- UL listed (or equivalent) in the country of installation for lightning surge protection
- Must be capable of limiting an incoming surge to 10 kV
Choosing the right vendor
- The installation of lightning rods as a part of a building lightning protection system must be performed by technically qualified.
The lightning arresters are installed at the highest elevation (roof) of the building. They are placed on the four corners and one between the two corners. A 16 mm bare grounding cable is connected to the base of the lightning arrester and dropped to the ground floor main panel board grounding terminal. Here is the basic installation process as per UNE guidelines.
1. The top of the light terminal should be installed at least two meters over the area so it can protect equipment (including antennas, refrigerating towers, roofs and tanks, and such).
2. The lightning protection devices must have their chassis grounded to the same ground near the building's entrance.
3. The primary and secondary lightning protection should be as close to the building's entrance as possible. Wherever feasible, it should be mounted on the grounding plate itself.
4. Each lightning rod should connect at least two down conductors.
5. The antennas (TV, radio and telephone) should connect directly or through an SPD or an isolated spark gap to the lightning protection system with a suitable conductor.
6. A surge protective device should protect the coaxial cable of the antennas. The cable's shield should connect to a grounding plate at the building's entrance.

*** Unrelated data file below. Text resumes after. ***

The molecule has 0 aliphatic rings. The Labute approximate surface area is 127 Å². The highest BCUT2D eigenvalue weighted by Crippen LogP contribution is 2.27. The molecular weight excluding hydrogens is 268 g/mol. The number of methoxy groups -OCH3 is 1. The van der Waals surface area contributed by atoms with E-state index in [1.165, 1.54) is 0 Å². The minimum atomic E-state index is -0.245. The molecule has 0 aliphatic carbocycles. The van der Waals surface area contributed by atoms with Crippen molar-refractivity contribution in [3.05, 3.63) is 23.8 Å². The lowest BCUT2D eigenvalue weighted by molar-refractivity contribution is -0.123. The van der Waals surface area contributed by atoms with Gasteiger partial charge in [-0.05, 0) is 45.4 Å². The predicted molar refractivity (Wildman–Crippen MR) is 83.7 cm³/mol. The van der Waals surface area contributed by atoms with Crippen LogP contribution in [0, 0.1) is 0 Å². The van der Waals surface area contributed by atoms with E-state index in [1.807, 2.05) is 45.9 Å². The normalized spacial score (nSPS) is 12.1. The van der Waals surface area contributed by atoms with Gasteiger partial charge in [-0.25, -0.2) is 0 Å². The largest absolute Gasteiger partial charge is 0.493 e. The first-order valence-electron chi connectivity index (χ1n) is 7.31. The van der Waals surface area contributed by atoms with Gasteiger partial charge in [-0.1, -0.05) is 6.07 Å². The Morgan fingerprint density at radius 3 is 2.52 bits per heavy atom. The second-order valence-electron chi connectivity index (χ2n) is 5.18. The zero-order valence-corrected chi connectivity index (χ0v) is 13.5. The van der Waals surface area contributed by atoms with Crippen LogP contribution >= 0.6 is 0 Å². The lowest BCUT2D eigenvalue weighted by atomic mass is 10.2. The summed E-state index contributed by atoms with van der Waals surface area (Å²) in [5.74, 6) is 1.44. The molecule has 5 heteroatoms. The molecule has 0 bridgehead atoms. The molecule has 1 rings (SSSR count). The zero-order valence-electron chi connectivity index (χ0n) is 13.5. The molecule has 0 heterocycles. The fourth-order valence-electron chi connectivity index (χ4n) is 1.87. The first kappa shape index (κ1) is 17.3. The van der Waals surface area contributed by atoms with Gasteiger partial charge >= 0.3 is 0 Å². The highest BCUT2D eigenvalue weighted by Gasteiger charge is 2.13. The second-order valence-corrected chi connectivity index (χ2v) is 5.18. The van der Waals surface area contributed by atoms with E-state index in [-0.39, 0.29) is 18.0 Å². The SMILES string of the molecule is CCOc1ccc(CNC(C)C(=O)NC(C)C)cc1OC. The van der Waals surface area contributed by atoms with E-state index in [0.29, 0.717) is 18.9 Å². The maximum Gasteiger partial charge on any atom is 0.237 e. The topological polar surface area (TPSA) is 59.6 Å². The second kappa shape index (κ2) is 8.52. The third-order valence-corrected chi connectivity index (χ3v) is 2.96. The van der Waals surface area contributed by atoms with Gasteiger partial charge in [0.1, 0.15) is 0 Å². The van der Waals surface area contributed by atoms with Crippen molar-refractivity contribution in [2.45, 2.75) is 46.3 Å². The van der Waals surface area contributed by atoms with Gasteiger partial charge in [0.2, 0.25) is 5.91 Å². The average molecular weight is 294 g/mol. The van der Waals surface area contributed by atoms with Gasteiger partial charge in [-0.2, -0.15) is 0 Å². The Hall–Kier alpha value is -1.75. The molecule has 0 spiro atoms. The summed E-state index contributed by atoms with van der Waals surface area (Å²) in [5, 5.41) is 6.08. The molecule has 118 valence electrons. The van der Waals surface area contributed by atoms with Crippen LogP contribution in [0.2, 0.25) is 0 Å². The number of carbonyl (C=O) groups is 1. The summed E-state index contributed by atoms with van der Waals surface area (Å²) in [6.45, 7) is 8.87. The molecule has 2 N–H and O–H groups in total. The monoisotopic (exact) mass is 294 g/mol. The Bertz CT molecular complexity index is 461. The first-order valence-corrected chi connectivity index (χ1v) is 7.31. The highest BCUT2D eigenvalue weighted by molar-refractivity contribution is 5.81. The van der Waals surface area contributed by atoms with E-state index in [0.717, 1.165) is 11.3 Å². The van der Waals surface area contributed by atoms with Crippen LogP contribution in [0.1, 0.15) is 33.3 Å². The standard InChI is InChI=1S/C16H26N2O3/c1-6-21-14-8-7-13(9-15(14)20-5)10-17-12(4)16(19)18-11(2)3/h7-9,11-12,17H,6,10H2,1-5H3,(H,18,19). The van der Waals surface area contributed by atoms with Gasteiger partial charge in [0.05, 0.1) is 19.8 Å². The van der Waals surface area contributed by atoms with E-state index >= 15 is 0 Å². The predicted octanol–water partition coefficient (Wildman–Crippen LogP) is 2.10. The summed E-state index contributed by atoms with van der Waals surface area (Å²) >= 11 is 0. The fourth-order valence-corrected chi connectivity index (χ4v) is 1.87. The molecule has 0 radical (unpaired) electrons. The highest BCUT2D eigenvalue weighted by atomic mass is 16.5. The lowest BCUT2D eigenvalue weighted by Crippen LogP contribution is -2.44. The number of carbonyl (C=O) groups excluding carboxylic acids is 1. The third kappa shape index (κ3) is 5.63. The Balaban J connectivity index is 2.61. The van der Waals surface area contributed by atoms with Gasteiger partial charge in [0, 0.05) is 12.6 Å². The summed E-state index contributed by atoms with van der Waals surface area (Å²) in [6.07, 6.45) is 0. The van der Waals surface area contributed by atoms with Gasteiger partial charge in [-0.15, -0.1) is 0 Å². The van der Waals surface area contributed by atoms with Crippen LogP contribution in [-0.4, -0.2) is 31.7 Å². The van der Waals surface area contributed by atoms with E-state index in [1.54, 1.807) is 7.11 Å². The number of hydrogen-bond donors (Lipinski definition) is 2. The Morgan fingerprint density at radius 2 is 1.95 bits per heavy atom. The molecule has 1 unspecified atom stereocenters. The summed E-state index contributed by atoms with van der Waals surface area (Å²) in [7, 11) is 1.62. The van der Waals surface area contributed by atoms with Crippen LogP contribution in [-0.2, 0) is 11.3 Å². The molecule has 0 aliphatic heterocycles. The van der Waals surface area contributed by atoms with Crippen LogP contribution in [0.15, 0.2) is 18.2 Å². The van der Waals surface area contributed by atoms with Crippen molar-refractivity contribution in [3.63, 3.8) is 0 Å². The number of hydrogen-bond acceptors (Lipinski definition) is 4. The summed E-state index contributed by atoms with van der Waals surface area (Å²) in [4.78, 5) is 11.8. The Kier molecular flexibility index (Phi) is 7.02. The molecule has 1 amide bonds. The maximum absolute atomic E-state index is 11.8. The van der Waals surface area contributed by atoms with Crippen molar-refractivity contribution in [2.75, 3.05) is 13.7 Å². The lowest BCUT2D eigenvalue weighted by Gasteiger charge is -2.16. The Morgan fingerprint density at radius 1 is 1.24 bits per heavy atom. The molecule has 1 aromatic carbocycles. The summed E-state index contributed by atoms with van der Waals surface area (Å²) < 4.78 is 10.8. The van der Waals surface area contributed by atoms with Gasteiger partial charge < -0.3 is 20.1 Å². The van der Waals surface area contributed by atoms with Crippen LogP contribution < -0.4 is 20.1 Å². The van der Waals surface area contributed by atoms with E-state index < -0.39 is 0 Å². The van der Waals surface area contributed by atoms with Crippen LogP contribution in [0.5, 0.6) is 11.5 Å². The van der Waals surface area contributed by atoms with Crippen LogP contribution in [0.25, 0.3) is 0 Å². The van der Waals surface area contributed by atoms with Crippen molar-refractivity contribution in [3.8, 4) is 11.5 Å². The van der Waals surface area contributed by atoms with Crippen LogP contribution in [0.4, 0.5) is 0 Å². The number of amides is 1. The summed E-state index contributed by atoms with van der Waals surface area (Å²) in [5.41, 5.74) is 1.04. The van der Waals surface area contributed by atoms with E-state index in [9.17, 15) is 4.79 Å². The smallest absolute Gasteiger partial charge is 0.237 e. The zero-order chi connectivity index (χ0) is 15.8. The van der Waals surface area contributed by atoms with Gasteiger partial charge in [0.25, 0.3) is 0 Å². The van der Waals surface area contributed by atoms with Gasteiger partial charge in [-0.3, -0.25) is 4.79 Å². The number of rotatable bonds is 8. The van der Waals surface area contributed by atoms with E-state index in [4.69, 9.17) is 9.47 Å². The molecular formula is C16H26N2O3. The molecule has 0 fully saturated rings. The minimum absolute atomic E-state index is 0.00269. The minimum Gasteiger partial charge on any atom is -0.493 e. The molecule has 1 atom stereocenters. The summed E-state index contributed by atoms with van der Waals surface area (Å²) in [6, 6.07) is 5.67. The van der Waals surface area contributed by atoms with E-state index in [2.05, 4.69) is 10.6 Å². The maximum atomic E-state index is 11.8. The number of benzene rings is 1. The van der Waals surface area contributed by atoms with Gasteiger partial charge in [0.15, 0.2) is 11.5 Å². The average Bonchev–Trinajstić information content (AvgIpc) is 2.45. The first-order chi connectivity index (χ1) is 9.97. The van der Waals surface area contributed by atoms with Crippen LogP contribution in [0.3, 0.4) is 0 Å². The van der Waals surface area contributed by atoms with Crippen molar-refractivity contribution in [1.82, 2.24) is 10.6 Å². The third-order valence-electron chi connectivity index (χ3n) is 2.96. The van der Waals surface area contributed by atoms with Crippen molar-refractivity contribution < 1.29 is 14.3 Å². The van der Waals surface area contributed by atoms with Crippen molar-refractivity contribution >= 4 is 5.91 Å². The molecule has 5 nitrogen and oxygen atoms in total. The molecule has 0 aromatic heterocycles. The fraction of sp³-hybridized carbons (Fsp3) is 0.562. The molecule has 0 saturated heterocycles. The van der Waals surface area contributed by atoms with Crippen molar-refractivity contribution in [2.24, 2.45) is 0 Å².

7. The metallic elements rising above the roof should be connected to the closest down conductor.
8. The routing of the down-conductor must be kept as straight as possible, following the shortest path and avoiding sharp bends or upward sections.
9. The bend radius must not be less than 20cm.
10. Down-conductors will be placed preferably at the external part of the structure (wherever possible) and avoid proximity to electrical or gas conductors.
11. The grounding system should be placed in a registry cage for periodical inspections.
12. The registry cage, if present, should be provided with a test joint to disconnect the earth termination system for enabling measurements. In the absence of a registry cage, the down conductors should be in the same way.
13. The resistance value measured using conventional equipment should be the lowest possible (less than 10 Ω). This resistance must be measured on the Earthing termination insulated from any other conductive component.
14. All Earthing systems for the same structure need to be interconnected.
The recommendation is to add a Quibacsol mineral compound to achieve lower soil resistivity.
According to local building codes, the electrical operators provide primary lightning protection. The arresters are added as extra protection for the building structure. For indoor equipment protection and safe operation, secondary protection devices installations are within the buildings/ equipment with external antennas.
When you decide to install a lightning arrester on a building, it's important you choose the best quality.
At AXIS, we test our lightning protection products following major international standards such as IEC, BS EN, UNE, and UL & IS. We also provide design solutions including proprietary risk assessment software complying with IEC 62305 -2.